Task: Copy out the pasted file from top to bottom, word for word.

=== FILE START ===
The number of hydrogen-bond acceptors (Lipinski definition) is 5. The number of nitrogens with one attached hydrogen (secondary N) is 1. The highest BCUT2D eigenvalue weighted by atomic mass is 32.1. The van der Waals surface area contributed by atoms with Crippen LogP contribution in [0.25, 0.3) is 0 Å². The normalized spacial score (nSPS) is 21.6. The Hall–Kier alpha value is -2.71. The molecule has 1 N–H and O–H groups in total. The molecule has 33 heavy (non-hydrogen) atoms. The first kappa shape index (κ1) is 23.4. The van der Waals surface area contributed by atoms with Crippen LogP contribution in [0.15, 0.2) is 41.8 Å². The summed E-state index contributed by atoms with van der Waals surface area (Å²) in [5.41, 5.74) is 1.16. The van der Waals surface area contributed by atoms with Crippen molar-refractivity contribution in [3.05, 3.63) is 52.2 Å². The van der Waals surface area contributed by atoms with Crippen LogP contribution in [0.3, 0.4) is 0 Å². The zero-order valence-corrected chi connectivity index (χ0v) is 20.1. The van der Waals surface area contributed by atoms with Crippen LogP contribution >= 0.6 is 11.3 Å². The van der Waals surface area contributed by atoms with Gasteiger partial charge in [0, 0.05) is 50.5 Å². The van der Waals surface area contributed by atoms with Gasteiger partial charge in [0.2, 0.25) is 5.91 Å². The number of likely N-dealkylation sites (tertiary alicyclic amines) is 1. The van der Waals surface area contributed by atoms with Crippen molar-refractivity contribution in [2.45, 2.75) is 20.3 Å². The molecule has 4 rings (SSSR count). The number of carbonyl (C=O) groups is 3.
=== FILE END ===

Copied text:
The number of hydrogen-bond acceptors (Lipinski definition) is 5. The number of nitrogens with one attached hydrogen (secondary N) is 1. The highest BCUT2D eigenvalue weighted by atomic mass is 32.1. The van der Waals surface area contributed by atoms with Crippen LogP contribution in [0.25, 0.3) is 0 Å². The normalized spacial score (nSPS) is 21.6. The Hall–Kier alpha value is -2.71. The molecule has 1 N–H and O–H groups in total. The molecule has 33 heavy (non-hydrogen) atoms. The first kappa shape index (κ1) is 23.4. The van der Waals surface area contributed by atoms with Crippen LogP contribution in [0.15, 0.2) is 41.8 Å². The summed E-state index contributed by atoms with van der Waals surface area (Å²) in [5.41, 5.74) is 1.16. The van der Waals surface area contributed by atoms with Crippen molar-refractivity contribution in [3.05, 3.63) is 52.2 Å². The van der Waals surface area contributed by atoms with Crippen LogP contribution in [0.3, 0.4) is 0 Å². The zero-order valence-corrected chi connectivity index (χ0v) is 20.1. The van der Waals surface area contributed by atoms with Crippen LogP contribution >= 0.6 is 11.3 Å². The van der Waals surface area contributed by atoms with Gasteiger partial charge in [0, 0.05) is 50.5 Å². The van der Waals surface area contributed by atoms with Gasteiger partial charge in [0.2, 0.25) is 5.91 Å². The number of likely N-dealkylation sites (tertiary alicyclic amines) is 1. The van der Waals surface area contributed by atoms with Crippen molar-refractivity contribution in [2.45, 2.75) is 20.3 Å². The molecule has 4 rings (SSSR count). The number of carbonyl (C=O) groups is 3.